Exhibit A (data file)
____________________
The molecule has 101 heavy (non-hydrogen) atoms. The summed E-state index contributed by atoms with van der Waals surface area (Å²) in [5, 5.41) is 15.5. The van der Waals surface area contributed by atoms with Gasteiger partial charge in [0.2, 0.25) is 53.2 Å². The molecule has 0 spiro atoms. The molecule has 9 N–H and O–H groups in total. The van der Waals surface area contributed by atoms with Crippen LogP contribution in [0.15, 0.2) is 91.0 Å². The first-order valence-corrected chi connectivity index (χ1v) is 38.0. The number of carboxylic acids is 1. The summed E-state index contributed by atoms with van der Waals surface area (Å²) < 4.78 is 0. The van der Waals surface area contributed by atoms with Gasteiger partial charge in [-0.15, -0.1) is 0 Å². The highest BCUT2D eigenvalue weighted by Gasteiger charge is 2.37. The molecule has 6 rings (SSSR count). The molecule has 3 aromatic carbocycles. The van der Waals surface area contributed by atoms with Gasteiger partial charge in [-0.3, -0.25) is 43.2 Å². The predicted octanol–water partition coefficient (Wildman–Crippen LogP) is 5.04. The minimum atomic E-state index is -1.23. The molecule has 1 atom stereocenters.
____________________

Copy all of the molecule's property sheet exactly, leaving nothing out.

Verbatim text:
The molecule has 101 heavy (non-hydrogen) atoms. The summed E-state index contributed by atoms with van der Waals surface area (Å²) in [5, 5.41) is 15.5. The van der Waals surface area contributed by atoms with Gasteiger partial charge in [0.2, 0.25) is 53.2 Å². The molecule has 0 spiro atoms. The molecule has 9 N–H and O–H groups in total. The van der Waals surface area contributed by atoms with Crippen LogP contribution in [0.15, 0.2) is 91.0 Å². The first-order valence-corrected chi connectivity index (χ1v) is 38.0. The number of carboxylic acids is 1. The summed E-state index contributed by atoms with van der Waals surface area (Å²) < 4.78 is 0. The van der Waals surface area contributed by atoms with Gasteiger partial charge in [-0.15, -0.1) is 0 Å². The highest BCUT2D eigenvalue weighted by Gasteiger charge is 2.37. The molecule has 6 rings (SSSR count). The molecule has 3 aromatic carbocycles. The van der Waals surface area contributed by atoms with Gasteiger partial charge in [-0.3, -0.25) is 43.2 Å². The predicted octanol–water partition coefficient (Wildman–Crippen LogP) is 5.04. The minimum atomic E-state index is -1.23. The molecule has 1 atom stereocenters.